This paper studies how interest group lobbying of the bureaucracy affects policyoutcomes and how it changes the legislature's willingness to delegate decision-makingauthority to the bureaucracy. We extend the standard model of delegation to accountfor interest group influence during the implementation stage of policy and apply itto different institutional structures of government. The paper addresses the followingquestions: First, how does the decision to delegate change when the bureaucratic agentis subject to external influence? What cost does this influence impose on the legislativeprincipal? Finally, how susceptible are policy choices to bureaucratic lobbying underdifferent government structures? In answering these questions, the paper seeks to providea comparative theory of lobbying and to explain the different patterns of interestgroup activity across political systems.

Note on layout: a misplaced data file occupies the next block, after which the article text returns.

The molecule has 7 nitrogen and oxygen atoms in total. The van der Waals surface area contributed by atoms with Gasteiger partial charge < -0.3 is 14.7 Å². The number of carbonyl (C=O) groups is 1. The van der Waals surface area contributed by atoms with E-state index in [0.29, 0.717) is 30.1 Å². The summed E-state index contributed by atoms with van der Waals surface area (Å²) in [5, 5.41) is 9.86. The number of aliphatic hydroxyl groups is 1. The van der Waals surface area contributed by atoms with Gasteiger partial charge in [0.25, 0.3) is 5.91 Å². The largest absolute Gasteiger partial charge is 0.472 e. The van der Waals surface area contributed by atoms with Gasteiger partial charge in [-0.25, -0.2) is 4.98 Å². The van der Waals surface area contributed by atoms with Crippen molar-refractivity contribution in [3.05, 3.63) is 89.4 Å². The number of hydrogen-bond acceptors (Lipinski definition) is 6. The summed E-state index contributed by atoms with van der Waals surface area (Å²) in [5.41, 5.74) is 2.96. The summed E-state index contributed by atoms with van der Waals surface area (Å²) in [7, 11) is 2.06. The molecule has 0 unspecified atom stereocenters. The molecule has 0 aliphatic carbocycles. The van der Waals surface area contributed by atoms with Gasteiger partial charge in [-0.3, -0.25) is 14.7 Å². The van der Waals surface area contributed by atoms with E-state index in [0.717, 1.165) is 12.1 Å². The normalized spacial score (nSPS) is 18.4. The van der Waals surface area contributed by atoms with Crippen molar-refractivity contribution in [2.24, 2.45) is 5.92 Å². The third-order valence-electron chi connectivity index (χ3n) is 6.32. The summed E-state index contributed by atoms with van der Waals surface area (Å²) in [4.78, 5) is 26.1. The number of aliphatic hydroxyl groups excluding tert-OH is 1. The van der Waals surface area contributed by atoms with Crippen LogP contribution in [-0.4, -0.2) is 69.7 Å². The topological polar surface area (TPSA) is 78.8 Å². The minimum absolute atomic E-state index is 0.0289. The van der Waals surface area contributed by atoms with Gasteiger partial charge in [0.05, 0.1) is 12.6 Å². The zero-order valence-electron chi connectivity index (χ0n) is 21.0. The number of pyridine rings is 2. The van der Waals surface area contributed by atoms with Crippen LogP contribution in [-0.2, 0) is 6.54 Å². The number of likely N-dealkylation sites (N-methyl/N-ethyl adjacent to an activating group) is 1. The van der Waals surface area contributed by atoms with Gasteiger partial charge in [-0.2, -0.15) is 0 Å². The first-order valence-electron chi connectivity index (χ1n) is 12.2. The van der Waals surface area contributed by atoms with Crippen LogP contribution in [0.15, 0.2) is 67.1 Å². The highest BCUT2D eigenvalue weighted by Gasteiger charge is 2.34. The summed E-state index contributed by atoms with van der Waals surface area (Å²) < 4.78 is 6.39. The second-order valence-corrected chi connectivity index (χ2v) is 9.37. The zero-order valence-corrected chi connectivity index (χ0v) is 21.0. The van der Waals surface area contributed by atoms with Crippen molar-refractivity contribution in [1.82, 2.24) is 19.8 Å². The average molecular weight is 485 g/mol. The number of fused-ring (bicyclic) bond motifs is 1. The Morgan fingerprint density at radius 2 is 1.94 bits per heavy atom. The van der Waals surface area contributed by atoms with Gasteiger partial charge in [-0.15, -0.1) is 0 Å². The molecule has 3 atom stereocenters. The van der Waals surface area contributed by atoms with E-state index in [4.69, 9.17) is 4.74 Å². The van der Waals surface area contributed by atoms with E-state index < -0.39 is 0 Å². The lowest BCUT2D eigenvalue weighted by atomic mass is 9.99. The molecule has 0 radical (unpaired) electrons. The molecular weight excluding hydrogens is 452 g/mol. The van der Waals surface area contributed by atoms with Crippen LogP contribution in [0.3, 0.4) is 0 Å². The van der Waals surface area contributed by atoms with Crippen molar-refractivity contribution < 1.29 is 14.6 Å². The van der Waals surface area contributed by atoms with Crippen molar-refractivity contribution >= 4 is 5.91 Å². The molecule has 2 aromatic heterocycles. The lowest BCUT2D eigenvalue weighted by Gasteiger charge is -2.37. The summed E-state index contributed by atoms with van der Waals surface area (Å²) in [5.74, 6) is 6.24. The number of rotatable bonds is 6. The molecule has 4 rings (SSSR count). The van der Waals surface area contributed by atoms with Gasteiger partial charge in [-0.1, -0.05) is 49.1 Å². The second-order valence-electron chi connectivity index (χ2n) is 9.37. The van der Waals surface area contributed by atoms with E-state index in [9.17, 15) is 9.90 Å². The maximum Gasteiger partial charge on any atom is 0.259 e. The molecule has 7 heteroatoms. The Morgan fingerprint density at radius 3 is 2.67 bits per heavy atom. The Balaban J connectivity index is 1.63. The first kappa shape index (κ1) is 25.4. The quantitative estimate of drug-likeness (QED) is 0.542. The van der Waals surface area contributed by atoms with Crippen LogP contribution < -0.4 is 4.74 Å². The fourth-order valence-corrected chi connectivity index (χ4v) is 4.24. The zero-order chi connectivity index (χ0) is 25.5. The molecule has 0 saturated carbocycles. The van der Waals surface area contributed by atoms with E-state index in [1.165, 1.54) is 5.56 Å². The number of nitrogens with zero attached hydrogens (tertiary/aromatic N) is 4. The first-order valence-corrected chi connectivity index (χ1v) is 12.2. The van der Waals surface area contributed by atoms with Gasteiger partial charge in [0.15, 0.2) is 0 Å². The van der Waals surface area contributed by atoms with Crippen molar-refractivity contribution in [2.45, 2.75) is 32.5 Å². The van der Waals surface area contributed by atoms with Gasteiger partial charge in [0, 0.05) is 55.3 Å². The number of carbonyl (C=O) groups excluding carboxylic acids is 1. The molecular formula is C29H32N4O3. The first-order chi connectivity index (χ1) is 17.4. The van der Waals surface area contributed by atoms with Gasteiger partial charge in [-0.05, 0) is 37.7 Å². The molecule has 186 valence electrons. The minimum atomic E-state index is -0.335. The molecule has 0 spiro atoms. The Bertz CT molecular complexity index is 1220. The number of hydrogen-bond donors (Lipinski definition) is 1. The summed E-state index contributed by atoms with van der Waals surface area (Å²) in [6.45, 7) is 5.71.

|Place of Publication||København|
|Number of pages||43|
|Publication status||Published - 2004|